Productive Variety: Why I Tear Cards
This is a guest post by Joh Hanagarne. Josh Hanagarne is the World’s Strongest Librarian and a newly minted RKC. If you are interested in kettlebells, coping with Tourette’s Syndrome, buying pants when you’re very tall, guitars, strength, or you need an example of a truly unfocused blog, he’s your man. Please go say hi.
Productive Variety: Why I Tear Cards
We’ve all heard that in order to achieve your training goals, you have to stay focused. You think in terms of years rather than days, weeks, or even training cycles. The dedication is there, the will is there…often the obsession is there, and yet—it is still fun to try other things. It can be tempting to jump around to different tools and different programs.
The problem with that is that too much of this “fun” variety approach is that it will never get you anywhere.
I’m not saying I don’t get bored. I do. I have very specific goals and I still get bored and want to do all the fun things I tell myself everyone else is working on.
How can I get some variety and not lose sight of the goal?
At a Dan John workshop recently, he said one of the most brilliant things I’ve ever heard. It was also one of the simplest things I’ve ever heard, as is common among profound truths.
Dan said that the only goal that matters to your progress is this:
- The goal is to keep the goal the goal
In other words, don’t get distracted. Don’t do things that don’t help you achieve your goals.
This is the key to adding variety to your training and avoiding boredom: when you’re choosing your variety work, just make sure that it complements your larger goals.
Why I Tear Cards
If you’ve ever torn a deck of cards in half (or tried to), you probably remember the first time efforts you made. Pretty damn discouraging, but fun at the same time. I could not believe the workout I got from wrestling that first stupid deck through the course of an entire day at work.
When I was done, my hands were fried and freaked out, my pecs hurt from squeezing, my glutes were worn out from clinching and squeezing…you get the picture.
It worked my entire body and it was fun. I didn’t feel bad and think, “Oh, I could have used that energy for my kettlebell training.” I didn’t feel that way because to be honest, I had been hitting the kettlebells so hard that I needed something new. My goals had been in jeopardy because I was getting bored, even though my results had been fantastic and I was right where I said I wanted to be, progress-wise.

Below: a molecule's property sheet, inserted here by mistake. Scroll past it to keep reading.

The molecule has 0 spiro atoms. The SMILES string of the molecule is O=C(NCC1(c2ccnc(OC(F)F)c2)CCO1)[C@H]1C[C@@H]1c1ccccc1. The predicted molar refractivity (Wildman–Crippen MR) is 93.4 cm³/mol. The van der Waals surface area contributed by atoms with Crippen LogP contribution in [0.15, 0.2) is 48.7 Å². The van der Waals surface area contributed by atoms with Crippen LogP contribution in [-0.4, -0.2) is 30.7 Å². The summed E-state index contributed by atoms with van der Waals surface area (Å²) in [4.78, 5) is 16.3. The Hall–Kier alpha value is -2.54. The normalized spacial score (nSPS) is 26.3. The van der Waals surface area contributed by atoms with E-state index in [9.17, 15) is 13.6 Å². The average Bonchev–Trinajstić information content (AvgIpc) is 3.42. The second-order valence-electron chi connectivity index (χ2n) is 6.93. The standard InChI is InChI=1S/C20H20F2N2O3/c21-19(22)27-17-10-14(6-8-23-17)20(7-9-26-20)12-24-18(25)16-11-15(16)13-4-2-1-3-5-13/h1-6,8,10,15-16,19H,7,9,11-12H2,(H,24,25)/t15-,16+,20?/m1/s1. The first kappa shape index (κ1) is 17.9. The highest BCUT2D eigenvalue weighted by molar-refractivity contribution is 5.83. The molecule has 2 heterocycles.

By adding tearing to the mix, my kettlebell training got right back on track and my progress was better than ever. Why? It gave me something to look forward to during some tedious (but always productive!) kettlebell work.
And when you try some tearing, it’s hard to ignore the carryover to your other skills. Tearing helps me link the chain of my body, and link it to my mind as well. A lot of little things have to go right in order to tear well. It takes focus and concentration and strength—as one improves, so do the others.
Most importantly to me: it’s fun. Tearing cards makes you stronger and it’s fun—every single time. I love to deadlift, but I don’t enjoy it every time. I love the 10 minute kettlebell snatch test, but it is the opposite of fun.
Tearing is a fun feat and it’s easy to measure your progress. You can either do it or you can’t. You can add a card or you can’t.
It fills in a lot of the gaps and keeps me on track with everything else I’m trying to accomplish.
Did I mention that it’s fun?
Josh Hanagarne is the World’s Strongest Librarian and a newly minted RKC. If you are interested in kettlebells, coping with Tourette’s Syndrome, buying pants when you’re very tall, guitars, strength, or you need an example of a truly unfocused blog, he’s your man. Please go say hi.
Learn Exactly How to Tear Cards with Your Bare Hands:
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This entry was posted on Wednesday, July 1st, 2009 at 6:49 am and is filed under how to tear cards, strength training workouts. You can follow any responses to this entry through the RSS 2.0 feed. Both comments and pings are currently closed.
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